If you ever drive down Dryades Street in New Orleans to the point where it intersects Philip, you will notice a beautiful old majestic building that is unique in its appearance as well as in its historical significance. This building was constructed in 1915 and was the first library opened for people of color. Yes, there was a Main Library and five branches available in 1915 but they could only be used by the white population and by black attorneys who were allowed to read or research law books only.
Leaders in the black community had been demanding for years that a branch library be provided for its Negro citizens but needed funds were said to not be available. It was not until James Hardy Dillard, the namesake of Dillard University, stepped forward and persuaded the Andrew Carnegie Foundation to pledge money for its construction as well as its furnishings that things began to turn around. At a cost of $25,000 the library was built by the foundation on a site whose land was donated by the city of New Orleans.
On Saturday, 24 October 1915, the Dryades Street branch library was dedicated. The opening ceremony took place in the large auditorium in the basement facing Dryades Street. Henry M. Gill, city librarian, opened the exercises by calling upon black civic leaders to speak to the large audience that was present. James Madison Vance declared how much his people appreciated the gift, but regretted there were not more books on the shelves written by people of color.
Dr. Robert E. Jones, chairman of the day, spoke on behalf of black doctors throughout the city while Sylvania F. Williams spoke of the special benefits the library would provide to thousands of school children. Rev. J. L. Burrell, who represented the churches, said the library was a worthy factor in the glory of God and Frank B. Smith dwelt upon the influence of the Negro attorney. The medical profession was represented by Dr. James T. Newman who read a list of names of Negro physicians and surgeons who had achieved the highest honors in their profession. Albert Workman spoke on behalf of the black labor organizations and was followed by Walter L. Cohen, the leading black businessman in the city.
Once the speeches commenced, the public was given a tour of the facilities. Delia Allen and Adelia Trent guided the visitors through the building which was equipped with 5,000 books but could potentially house 10,000 in all. The auditorium where the dedication was held was as beneficial to patrons as the library since it could be used for public meetings.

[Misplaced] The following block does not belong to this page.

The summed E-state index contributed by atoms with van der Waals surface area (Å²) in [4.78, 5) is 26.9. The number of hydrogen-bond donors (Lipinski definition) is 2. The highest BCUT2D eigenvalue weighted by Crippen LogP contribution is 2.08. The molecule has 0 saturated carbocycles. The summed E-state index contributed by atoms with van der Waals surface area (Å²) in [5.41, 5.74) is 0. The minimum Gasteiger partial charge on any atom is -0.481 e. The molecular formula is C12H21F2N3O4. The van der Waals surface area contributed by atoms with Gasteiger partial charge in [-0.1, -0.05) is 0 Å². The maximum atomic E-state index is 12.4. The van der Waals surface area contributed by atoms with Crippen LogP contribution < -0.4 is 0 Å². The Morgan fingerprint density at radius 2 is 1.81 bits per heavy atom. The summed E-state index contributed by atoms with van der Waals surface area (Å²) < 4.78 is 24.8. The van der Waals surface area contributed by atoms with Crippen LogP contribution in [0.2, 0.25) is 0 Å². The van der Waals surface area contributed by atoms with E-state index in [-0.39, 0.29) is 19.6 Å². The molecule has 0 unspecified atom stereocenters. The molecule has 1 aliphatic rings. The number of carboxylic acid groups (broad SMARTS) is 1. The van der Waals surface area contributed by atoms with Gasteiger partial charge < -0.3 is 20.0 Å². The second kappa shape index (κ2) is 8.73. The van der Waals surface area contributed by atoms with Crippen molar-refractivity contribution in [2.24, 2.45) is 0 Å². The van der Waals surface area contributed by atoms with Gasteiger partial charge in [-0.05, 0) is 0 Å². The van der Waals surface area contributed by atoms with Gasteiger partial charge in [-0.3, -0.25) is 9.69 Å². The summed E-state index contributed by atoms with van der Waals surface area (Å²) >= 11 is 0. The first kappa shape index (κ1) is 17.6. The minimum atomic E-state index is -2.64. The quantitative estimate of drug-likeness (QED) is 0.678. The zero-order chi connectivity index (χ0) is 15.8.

Meeting rooms would prove to be a very essential part of the building since they were used by various groups such as the Negro Board of Trade, Dryades Street YMCA, Young Men Colored Business Association, NAACP and the Negro and Study Club. As the years progressed, whenever nationally known blacks visited the city, this building would be included on the list of places to see. Such ditinguished men as Carter G. Woodson visited here in 1939 as well as Paul Robeson in 1942.
The Dryades Street Branch grew tremendously over the years as it was used by thousands of children and adults. As a result of its popularity, satellite locations began to develop across the city. In 1939, one was established in St. Peter Claver School and others were located in the various housing projects. Each had its own reading or book club for all ages.
As the black population grew, a need existed for a second library to be located in the downtown section of the city. The library board erected a temporary library in 1946 which was replaced by a brand new facility in May of 1954. It was dedicated as the Nora Navra Memorial and was located on St. Bernard Avenue.
The Dryades Street and Nora Navra branches were the only two libraries opened in the city solely for use by people of color because by 1955 the entire library system was desegregated, thanks to the efforts of Miss Rosa Keller.
The Dryades Street branch would remain opened to the public for fifty years. Severe damage brought on by Hurricane Betsy in 1965 would cause it to close. Shortly after, a fire damaged the building further and was too costly for the city to repair. It would remain vacant for years. Fortunately, the Dryades Street YMCA purchased the building and is using it for various community programs.
Sources: The Times Picayune 25 October 1915 p. 16-B; New Orleans Public Library/ Annual Report (1914-1915); Footprints of Black LA, Norman R. Smith; New Orleans States 9 February 1945 p.13 c.1; The Louisiana Weekly 8 May 1954 p.1